All posts by Kirsten

So. Much. Joy.

I cannot tell y’all how much I am loving this trip right now.

It’s true that sibling disharmony is not improved by being stuck in a car for 6 hours at a time, but if they’re going to be fighting anyway, they may as well being doing it half way around the world while getting to see some of this amazing country with all it’s contrasting landscapes, cultures and accents, and learning so much about this side of their heritage, both cultural and familial.

And, as much as traveling through the West and Middle – seeing Yellowstone for the first time, and Chicago, to name just two pleasures – was awesome, it is really the time with people that I value the most.

We had plenty of that on the West coast, and now on the East – visiting with friends we hadn’t seen in over a decade, meeting people I’d only met before online, catching up with family and meeting new family (including staying with some AWESOME cousins who may be removed by a few “in-law” relationships, and have never heard of us before, but took us in at a moment’s notice anyway), and last night having dinner with a friend we saw most recently in Australia about a year and a half ago – who has now generously given us free range of his house while he is away.

We have met and reconnected with all sorts of lovely people, we have seen amazing sights and tasted all sorts of wonderful food, we have slept in a three-season tent during an unseasonably cold 19F night (that’s like -7C) and lived to tell the tale. We’ve figured out the metro in various cities, seen Washington DC from the top of the Washington Monument, marvelled over Yellowstone’s hot springs, and wept at the 9/11 memorial.

All this, and we’re only about half way through our road trip!

Kids on the Highline. New York City | Kayoz Goes Travelling (with Kids)

Jabaritos near Chicago’s Humboldt Park

We had lunch at this little Puerto Rican restaurant in Chicago’s Humboldt neighbourhood yesterday. We discovered it on Yelp. It’s the sort of place you would never have discovered before the internet, unless you lived locally, and it was excellent.

The server didn’t speak much English, and my Spanish is limited to “Gracias”, but we managed to communicate sufficiently well (and then an English speaking chef came out and quickly told us what some of the food was, which did help).

We chose a selection of bits and pieces from the self-serve section and two jabaritos (sandwiches with fried green banana instead of bread), which was all excellent. Even Liam and Mikaela found enough they liked to fill them up (though Eliane mostly just ate the complementary bread). Mikaela found the sauce and/or chicken in the jabaritos a little spicy, but the even for me it was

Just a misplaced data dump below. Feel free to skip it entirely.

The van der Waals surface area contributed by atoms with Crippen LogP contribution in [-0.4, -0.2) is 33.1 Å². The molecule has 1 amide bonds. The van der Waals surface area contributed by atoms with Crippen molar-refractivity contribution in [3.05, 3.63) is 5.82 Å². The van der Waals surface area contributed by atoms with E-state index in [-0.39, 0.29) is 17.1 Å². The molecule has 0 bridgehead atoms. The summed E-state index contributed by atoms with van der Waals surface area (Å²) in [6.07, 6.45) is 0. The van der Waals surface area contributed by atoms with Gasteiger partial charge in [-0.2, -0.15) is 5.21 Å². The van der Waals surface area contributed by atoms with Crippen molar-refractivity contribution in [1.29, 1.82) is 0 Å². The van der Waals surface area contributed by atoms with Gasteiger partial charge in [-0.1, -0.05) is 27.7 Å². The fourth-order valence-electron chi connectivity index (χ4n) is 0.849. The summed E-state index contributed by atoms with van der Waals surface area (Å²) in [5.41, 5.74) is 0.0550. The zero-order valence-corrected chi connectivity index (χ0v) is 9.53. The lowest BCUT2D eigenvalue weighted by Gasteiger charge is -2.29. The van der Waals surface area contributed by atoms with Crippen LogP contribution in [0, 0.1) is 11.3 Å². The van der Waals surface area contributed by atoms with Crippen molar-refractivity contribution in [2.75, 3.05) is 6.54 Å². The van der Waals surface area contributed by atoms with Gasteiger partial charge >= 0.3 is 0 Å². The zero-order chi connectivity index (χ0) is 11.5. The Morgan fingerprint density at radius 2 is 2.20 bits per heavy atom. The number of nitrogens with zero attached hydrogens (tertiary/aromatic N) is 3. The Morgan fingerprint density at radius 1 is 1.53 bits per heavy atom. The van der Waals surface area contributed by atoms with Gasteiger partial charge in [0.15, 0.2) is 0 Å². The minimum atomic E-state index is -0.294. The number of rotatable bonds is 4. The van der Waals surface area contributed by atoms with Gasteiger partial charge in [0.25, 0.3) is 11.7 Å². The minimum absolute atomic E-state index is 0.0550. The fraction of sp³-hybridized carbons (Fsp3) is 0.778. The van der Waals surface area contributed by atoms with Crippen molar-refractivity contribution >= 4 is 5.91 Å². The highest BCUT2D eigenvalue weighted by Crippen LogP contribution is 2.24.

All in all, highly recommended, should you be in the area. ūüôā

jibarito with rice, La Palma Restaurant, Chicago


Window of La Palma Puerto Rican Restaurant


La Palma - inside - Humboldt Chicago



How Not to Start a 4 Month Road Trip

The scariest part of our first day of camping was when I thought my daughter was dying in my arms.

Tent set up plus family at picnic table, Monterey, California, campground
First campground of the trip – in Veterans Memorial Park in Monterey, California.

It was just as well we decided to start our camping road-trip by having a kind of “trial” camp, right in the middle of Monterey, California, rather than setting straight off into the wild.

Otherwise the two – yes two – separate emergency visits we made within the first three days might have been more problematic. As would the call to AAA for car troubles. Although, we might have avoided the fender-bender with the BMW.

Yes, we had an eventful start to our road trip.

We had not been in camp for more than an hour or two before Ms Eight precipated the first hospital visit.

We were still finishing with setting up the tent, when she screamed.

As I turned around, I saw her land on the ground, under a tree. She landed facedown, and as I gathered her in my arms, it seemed possible that she had landed on a rock under her chest. The most scary moment was when she momentarily passed out in my arms, and seemed to start to convulse, and I thought she might be about to die from internal injuries.

But no.

It turned out that she had just been swinging from the tree branch, not actually climbing in the tree, so she hadn’t fallen from very high, and passed out probably from the shock and pain, as she did cut up her face a bit as well as hurting her chest. That was why she ended up spending the evening in Emergency at the local hospital – the cut under her lip was quite deep and we thought it might need stitches or glue, which was exactly what happened.

But I mentioned two emergency visits didn’t I?

Master 12’s first ER trip, plus a dingle with a BMW

Up until now, every emergency visit we have had has been down to Mikaela. She’s actually averaged about ¬†a year since she was 3!! But two mornings after she had her lip stitched, Mr 12 had his first ER worthy accident.

To be honest, had we been at home, we probably wouldn’t have taken him in at all, he didn’t seem in that much pain. But given we were about to set off for Yosemite, I figured it was a good idea to make sure he was okay. And it turned out, he wasn’t.